Most of us never consider what happens to the innumerable beer and wine bottles we throw away on a daily basis – they just go straight in the bin (“problem solved!”) – and most bars and restaurants are no different. Yet, the good people at The Globe in SoHo are making a case for an alternative.
“Doesn’t it seem like such a ridiculous waste throwing away all this glass?” asks Toby Cooper, manager of The Globe pub in SoHo. “In the UK it was the first thing that was ever recycled; everywhere else, it relatively easy to recycle.” When you consider that glass is 100% recyclable, yet normally ends up in landfills (where it will never decompose), you can quite see his point.
The Globe has been recycling their waste glass since September 2010. Twice a week, on a Thursday and Saturday morning, a truck comes to collect bags of glass at specific collections points in the SoHo and Lan Kwai Fong area – a scheme they were instrumental in helping set up. This glass is then taken to be recycled into new paving stone that can be used in construction.
So how did this all get started? “Basically, we heard about a small scheme in Wan Chai, run by April Lai of Green Glass Green. That’s how we started recycling our own glass, later helping to organise collections from other bars and restaurants in the area,” tells Toby. To date, over 25 venues in the area taking part in the glass-recycling scheme, including California Vintage, Life Café and Eclipse Group outlets.
Having witnessed first-hand the amount of the waste glass dumped at landfills, The Hong Kong Dumper Truck Drivers Association (many of whose members haul construction and demolition waste from construction sites) started Green Glass Green as a step towards a greener and more sustainable recycling practice in Hong Kong.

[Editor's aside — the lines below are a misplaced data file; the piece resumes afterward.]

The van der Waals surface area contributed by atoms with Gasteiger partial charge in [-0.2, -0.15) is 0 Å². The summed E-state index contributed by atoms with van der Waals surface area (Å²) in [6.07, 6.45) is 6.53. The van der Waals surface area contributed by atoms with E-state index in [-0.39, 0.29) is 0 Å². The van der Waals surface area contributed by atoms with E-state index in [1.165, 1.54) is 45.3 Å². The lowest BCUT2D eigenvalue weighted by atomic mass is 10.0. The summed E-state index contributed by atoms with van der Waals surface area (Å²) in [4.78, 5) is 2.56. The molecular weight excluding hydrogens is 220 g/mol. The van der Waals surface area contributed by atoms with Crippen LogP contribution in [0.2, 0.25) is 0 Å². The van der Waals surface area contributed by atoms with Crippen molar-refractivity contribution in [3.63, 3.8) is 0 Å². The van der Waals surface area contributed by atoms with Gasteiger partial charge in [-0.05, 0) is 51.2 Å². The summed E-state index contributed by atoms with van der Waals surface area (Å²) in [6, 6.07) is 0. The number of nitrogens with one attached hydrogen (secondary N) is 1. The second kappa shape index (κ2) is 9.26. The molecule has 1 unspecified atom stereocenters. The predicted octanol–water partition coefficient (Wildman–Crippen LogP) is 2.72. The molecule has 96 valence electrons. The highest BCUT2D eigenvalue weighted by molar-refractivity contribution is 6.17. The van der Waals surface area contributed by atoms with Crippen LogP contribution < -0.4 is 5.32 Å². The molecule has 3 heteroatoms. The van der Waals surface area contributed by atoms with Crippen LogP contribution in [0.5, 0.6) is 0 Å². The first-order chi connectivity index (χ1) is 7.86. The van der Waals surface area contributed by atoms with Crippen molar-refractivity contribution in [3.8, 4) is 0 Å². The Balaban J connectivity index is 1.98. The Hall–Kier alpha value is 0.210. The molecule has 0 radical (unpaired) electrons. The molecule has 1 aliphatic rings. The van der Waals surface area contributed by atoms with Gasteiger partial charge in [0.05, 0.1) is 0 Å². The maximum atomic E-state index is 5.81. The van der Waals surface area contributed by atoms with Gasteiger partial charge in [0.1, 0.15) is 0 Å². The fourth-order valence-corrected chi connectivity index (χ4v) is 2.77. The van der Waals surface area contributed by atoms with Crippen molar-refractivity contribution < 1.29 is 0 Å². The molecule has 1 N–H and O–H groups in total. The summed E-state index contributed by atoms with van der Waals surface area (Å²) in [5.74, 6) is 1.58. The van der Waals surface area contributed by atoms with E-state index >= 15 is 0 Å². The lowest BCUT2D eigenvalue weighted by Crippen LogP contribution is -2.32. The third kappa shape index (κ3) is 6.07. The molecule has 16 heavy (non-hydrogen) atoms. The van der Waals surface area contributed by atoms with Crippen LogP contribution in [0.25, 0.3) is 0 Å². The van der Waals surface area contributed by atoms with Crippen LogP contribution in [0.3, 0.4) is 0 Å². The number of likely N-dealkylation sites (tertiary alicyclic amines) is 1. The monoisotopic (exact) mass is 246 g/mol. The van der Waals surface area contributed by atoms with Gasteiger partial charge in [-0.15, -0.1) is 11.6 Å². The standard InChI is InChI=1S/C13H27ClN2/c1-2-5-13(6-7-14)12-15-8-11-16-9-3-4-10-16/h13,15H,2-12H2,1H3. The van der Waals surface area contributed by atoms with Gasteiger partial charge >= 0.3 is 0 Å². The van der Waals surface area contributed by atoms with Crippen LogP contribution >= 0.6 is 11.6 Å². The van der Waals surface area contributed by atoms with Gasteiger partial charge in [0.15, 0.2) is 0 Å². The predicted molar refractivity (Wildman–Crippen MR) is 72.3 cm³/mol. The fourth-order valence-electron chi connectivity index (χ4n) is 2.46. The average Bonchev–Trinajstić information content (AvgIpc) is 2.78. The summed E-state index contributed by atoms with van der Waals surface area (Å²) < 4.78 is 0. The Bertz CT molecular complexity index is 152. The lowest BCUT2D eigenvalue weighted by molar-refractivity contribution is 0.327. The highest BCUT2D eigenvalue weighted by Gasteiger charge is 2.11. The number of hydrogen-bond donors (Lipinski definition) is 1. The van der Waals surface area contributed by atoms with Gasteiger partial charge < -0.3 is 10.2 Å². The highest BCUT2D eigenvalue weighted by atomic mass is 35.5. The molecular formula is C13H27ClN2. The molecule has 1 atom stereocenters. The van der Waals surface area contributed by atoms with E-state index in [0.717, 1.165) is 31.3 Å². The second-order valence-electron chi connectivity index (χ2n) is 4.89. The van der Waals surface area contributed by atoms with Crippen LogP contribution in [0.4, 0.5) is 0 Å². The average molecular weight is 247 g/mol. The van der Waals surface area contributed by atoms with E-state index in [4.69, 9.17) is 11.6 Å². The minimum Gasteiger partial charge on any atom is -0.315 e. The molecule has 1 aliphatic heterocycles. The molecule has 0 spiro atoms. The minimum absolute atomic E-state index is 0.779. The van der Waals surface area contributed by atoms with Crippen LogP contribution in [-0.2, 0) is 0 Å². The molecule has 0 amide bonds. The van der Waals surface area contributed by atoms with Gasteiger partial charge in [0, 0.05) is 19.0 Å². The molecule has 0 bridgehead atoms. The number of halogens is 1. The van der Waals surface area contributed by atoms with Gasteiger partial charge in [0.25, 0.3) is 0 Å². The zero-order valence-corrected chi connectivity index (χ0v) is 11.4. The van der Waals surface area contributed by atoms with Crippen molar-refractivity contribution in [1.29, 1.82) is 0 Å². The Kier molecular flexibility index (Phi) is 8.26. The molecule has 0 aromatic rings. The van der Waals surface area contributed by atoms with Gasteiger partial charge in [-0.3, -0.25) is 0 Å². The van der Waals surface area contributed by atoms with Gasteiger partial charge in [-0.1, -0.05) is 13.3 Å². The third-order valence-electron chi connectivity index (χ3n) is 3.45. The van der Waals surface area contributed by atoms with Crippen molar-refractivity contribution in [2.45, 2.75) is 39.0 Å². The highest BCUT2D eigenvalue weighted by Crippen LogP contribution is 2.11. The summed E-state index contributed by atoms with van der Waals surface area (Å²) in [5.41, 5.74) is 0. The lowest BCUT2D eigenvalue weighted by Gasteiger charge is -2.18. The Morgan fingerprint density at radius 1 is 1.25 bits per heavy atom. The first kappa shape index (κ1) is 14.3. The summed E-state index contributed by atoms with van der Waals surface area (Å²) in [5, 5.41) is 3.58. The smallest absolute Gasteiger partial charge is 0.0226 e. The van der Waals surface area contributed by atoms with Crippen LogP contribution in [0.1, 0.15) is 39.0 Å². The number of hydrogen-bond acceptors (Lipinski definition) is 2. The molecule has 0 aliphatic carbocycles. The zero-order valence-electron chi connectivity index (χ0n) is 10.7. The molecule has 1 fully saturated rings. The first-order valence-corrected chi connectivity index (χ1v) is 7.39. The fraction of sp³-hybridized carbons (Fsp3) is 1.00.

The small amount of funding from the government’s Environment and Conservation Fund the receive helps pay for the recycled rice bags to keep the glass in, and transportation costs to take the glass to a factory in Tuen Mun (run by a start up company from HK Polytechnic) where the glass is broken down and recycled.
“What we’re looking for now is to move it forward. We’d like to open it up to everyone. I’m telling people they can come and drop glass off here on a Thursday, because we have a bit of space, so it’ll be collected with our own glass waste twice a week,” says Toby.
As an established area of bars and restaurants with a distinct community feel, Toby feels that SoHo is ideal to show how such recycling schemes can be effective. “It has to be community-led, and it only takes one person that cares in each shop to implement it,” he suggests, saying, “it’s no harder than how rubbish is currently dealt with; all you need is an extra bin for the glass. There’s a scheme going on Lamma Island now as well, so it shows that people are getting behind the idea.”
If you want to recycle your waste glass, bring it to: The Globe, UG/F, Garley Building, 45-53 Graham Street, Central, or get in touch by calling 2543 1941 or via twitter (@theglobehk). Green Glass Green’s other collection areas in town can be found on their website: www.greenglass.org.hk